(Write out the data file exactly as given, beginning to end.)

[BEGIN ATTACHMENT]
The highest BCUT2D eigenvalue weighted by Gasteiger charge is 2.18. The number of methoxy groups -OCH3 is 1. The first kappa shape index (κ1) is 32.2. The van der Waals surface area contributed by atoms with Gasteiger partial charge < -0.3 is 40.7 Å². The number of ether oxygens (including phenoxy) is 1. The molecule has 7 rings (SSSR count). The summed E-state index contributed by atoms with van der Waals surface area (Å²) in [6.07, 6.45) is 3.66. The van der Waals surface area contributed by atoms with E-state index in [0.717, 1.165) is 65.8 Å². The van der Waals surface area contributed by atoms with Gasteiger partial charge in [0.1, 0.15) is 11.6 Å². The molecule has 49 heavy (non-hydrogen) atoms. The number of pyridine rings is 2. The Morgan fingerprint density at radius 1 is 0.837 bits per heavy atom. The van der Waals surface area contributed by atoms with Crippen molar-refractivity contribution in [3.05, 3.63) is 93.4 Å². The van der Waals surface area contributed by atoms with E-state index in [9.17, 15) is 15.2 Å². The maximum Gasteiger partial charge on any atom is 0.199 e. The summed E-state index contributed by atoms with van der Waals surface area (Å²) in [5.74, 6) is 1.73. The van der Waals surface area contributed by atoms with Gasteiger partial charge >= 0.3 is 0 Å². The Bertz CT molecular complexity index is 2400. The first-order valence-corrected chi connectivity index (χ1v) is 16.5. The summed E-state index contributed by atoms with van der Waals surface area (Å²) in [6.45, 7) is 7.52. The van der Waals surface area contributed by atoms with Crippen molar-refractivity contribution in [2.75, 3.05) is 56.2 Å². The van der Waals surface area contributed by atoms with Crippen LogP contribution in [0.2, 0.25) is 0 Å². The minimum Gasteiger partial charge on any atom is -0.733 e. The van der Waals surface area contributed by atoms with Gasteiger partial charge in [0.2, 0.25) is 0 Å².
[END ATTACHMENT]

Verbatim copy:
The highest BCUT2D eigenvalue weighted by Gasteiger charge is 2.18. The number of methoxy groups -OCH3 is 1. The first kappa shape index (κ1) is 32.2. The van der Waals surface area contributed by atoms with Gasteiger partial charge < -0.3 is 40.7 Å². The number of ether oxygens (including phenoxy) is 1. The molecule has 7 rings (SSSR count). The summed E-state index contributed by atoms with van der Waals surface area (Å²) in [6.07, 6.45) is 3.66. The van der Waals surface area contributed by atoms with E-state index in [0.717, 1.165) is 65.8 Å². The van der Waals surface area contributed by atoms with Gasteiger partial charge in [0.1, 0.15) is 11.6 Å². The molecule has 49 heavy (non-hydrogen) atoms. The number of pyridine rings is 2. The Morgan fingerprint density at radius 1 is 0.837 bits per heavy atom. The van der Waals surface area contributed by atoms with Crippen molar-refractivity contribution in [3.05, 3.63) is 93.4 Å². The van der Waals surface area contributed by atoms with E-state index in [9.17, 15) is 15.2 Å². The maximum Gasteiger partial charge on any atom is 0.199 e. The summed E-state index contributed by atoms with van der Waals surface area (Å²) in [5.74, 6) is 1.73. The van der Waals surface area contributed by atoms with Gasteiger partial charge >= 0.3 is 0 Å². The Bertz CT molecular complexity index is 2400. The first-order valence-corrected chi connectivity index (χ1v) is 16.5. The summed E-state index contributed by atoms with van der Waals surface area (Å²) in [6.45, 7) is 7.52. The van der Waals surface area contributed by atoms with Crippen molar-refractivity contribution in [2.75, 3.05) is 56.2 Å². The van der Waals surface area contributed by atoms with Crippen LogP contribution in [0.2, 0.25) is 0 Å². The minimum Gasteiger partial charge on any atom is -0.733 e. The van der Waals surface area contributed by atoms with Gasteiger partial charge in [0.2, 0.25) is 0 Å².